Your solution is to get government more involved by forcing citizens into government run exchanges. Sorry John, we will just have to disagree on this one because I believe based on years of failed government attempts at running parts or all of our healthcare there is no logical basis on which to expand government’s role. We need to end SS, MediXXXX as soon as feasibly possible to be replaced by an alternative that does not include government as middle man.

      • John Konop says:

        Bart you are clueless on this issue! Public exchanges is a conservative idea and it does not force people into exchanges. It gives small business and individuals the right and option to form large pools as well as self-insure. You are way off the deep-end on this issue.


        ……I am proud of the fact — and I’ll say this in Florida — I’m proud of the fact that I publicly, openly advocated Medicare Part D. It has saved lives. It’s run on a free enterprise model…..

        • John Konop says:

          BTW Bart help me understand a “free enterprise model” that has tax payers foot 80% of the bill for seniors? And the bill does not allow Seniors to negotiate prices on mass like most companies, co-ops, associations…………… You and NEWT have a bizarre view on capitalism……………

          • Three Jack says:

            John, as I posted earlier sans the name calling, we will simply have to disagree on this issue because unlike you, I don’t want government involved. If a person wants to get their individual policy through a private (vs. public) exchange, then join a local chamber of commerce.

            As far as Newt saying what he said, you can misconstrue it all you want, but he never said anything about being proud to support something because he got paid to do so. In fact, he said just the opposite.

            Might be simpler for you to just say ‘Newt sux’ and get on with supporting whoever it is that meets your criteria.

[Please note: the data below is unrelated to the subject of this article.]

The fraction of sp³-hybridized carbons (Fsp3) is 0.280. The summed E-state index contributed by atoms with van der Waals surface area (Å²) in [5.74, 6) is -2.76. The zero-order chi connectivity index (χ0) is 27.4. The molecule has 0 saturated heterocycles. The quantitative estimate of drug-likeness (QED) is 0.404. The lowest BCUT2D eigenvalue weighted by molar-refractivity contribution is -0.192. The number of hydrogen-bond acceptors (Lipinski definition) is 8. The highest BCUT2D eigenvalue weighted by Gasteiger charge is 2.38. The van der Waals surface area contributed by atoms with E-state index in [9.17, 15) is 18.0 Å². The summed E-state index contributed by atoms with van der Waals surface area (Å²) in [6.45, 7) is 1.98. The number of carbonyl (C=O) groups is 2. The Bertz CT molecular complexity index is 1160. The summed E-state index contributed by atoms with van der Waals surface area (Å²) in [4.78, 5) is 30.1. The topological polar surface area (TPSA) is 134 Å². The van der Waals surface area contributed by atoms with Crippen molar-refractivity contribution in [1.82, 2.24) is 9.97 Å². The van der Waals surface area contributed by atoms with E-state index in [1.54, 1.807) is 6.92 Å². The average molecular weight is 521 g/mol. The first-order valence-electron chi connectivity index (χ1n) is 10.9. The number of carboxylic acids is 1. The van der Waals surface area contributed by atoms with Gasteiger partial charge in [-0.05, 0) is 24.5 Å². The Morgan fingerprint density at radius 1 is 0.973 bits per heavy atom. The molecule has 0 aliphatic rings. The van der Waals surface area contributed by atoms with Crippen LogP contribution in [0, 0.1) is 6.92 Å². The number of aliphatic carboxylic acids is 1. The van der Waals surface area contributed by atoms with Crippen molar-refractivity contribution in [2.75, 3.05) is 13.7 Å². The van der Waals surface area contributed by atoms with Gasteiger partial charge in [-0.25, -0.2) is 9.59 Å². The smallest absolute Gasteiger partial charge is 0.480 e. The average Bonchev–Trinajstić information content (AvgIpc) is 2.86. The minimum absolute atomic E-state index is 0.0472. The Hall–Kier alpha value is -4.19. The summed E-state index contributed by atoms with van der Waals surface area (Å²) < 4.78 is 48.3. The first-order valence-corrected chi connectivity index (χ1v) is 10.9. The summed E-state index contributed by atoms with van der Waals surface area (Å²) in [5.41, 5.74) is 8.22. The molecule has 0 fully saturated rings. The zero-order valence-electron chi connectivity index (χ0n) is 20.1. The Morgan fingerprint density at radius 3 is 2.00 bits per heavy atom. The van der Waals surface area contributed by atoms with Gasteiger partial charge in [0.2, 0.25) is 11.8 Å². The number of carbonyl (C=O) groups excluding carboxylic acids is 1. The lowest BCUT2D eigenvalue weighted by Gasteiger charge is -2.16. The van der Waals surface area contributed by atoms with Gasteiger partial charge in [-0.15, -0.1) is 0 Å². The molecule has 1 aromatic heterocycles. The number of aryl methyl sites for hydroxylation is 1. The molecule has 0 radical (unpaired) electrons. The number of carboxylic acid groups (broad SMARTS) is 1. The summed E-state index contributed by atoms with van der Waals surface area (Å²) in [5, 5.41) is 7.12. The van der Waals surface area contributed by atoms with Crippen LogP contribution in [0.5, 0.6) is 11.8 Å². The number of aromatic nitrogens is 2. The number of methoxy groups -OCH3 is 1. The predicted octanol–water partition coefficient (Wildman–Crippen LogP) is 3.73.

• John Konop says:

              In all due respect Bart, you are confused about how a exchange works with healthcare.

              1) The chamber does not have a self insurance product in Georgia.

              2) Why should a person be forced to join an organization even if they had the product to be able to pool with other individuals and or companies?

              3) The government involvement in an exchange is no different than how they deal with insurance companies today. You do understand how an exchange works?

              4) Obviously I was be sarcastic, with my comment about Newt. Do you think Newt should be proud of Medicare part d?

              • Three Jack says:

                John, I understand public and private exchanges, no confusion here. And again I re-emphasize my position that we should be striving to eliminate government involvement in healthcare. So no matter how you want to frame it, we will not agree because you base your support of exchanges on a government/public model.

                If an individual wants to join a private healthcare exchange, they can signup at today…no need for government assistance or new laws.

                I think Newt should be proud of whatever makes him proud. I was/am strongly opposed to Part D, but he does make a decent case for why he supported the legislation. He has done far more good than bad over his career, so I look at the entire history instead of a few lapses in judgement over a 30+ year career.

                • John Konop says: